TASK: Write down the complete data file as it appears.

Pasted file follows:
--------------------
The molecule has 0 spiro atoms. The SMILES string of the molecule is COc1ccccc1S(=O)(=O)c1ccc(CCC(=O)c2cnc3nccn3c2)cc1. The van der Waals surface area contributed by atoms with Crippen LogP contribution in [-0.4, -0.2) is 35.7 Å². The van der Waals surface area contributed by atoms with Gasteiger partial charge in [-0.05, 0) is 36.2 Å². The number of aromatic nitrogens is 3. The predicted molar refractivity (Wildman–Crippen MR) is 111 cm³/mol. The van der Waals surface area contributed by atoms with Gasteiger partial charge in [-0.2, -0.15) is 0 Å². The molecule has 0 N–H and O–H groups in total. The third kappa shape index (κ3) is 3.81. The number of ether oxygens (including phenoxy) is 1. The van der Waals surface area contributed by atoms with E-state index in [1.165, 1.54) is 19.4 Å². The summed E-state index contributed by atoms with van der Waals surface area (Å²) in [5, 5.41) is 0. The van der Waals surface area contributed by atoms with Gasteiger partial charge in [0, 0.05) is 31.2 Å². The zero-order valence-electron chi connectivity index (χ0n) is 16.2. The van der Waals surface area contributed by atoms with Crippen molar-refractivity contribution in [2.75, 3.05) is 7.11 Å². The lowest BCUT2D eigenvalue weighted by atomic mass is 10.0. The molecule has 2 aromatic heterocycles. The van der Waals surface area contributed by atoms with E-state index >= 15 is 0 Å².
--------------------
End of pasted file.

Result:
The molecule has 0 spiro atoms. The SMILES string of the molecule is COc1ccccc1S(=O)(=O)c1ccc(CCC(=O)c2cnc3nccn3c2)cc1. The van der Waals surface area contributed by atoms with Crippen LogP contribution in [-0.4, -0.2) is 35.7 Å². The van der Waals surface area contributed by atoms with Gasteiger partial charge in [-0.05, 0) is 36.2 Å². The number of aromatic nitrogens is 3. The predicted molar refractivity (Wildman–Crippen MR) is 111 cm³/mol. The van der Waals surface area contributed by atoms with Gasteiger partial charge in [-0.2, -0.15) is 0 Å². The molecule has 0 N–H and O–H groups in total. The third kappa shape index (κ3) is 3.81. The number of ether oxygens (including phenoxy) is 1. The van der Waals surface area contributed by atoms with E-state index in [1.165, 1.54) is 19.4 Å². The summed E-state index contributed by atoms with van der Waals surface area (Å²) in [5, 5.41) is 0. The van der Waals surface area contributed by atoms with Gasteiger partial charge in [0, 0.05) is 31.2 Å². The zero-order valence-electron chi connectivity index (χ0n) is 16.2. The van der Waals surface area contributed by atoms with Crippen molar-refractivity contribution in [2.75, 3.05) is 7.11 Å². The lowest BCUT2D eigenvalue weighted by atomic mass is 10.0. The molecule has 2 aromatic heterocycles. The van der Waals surface area contributed by atoms with E-state index >= 15 is 0 Å².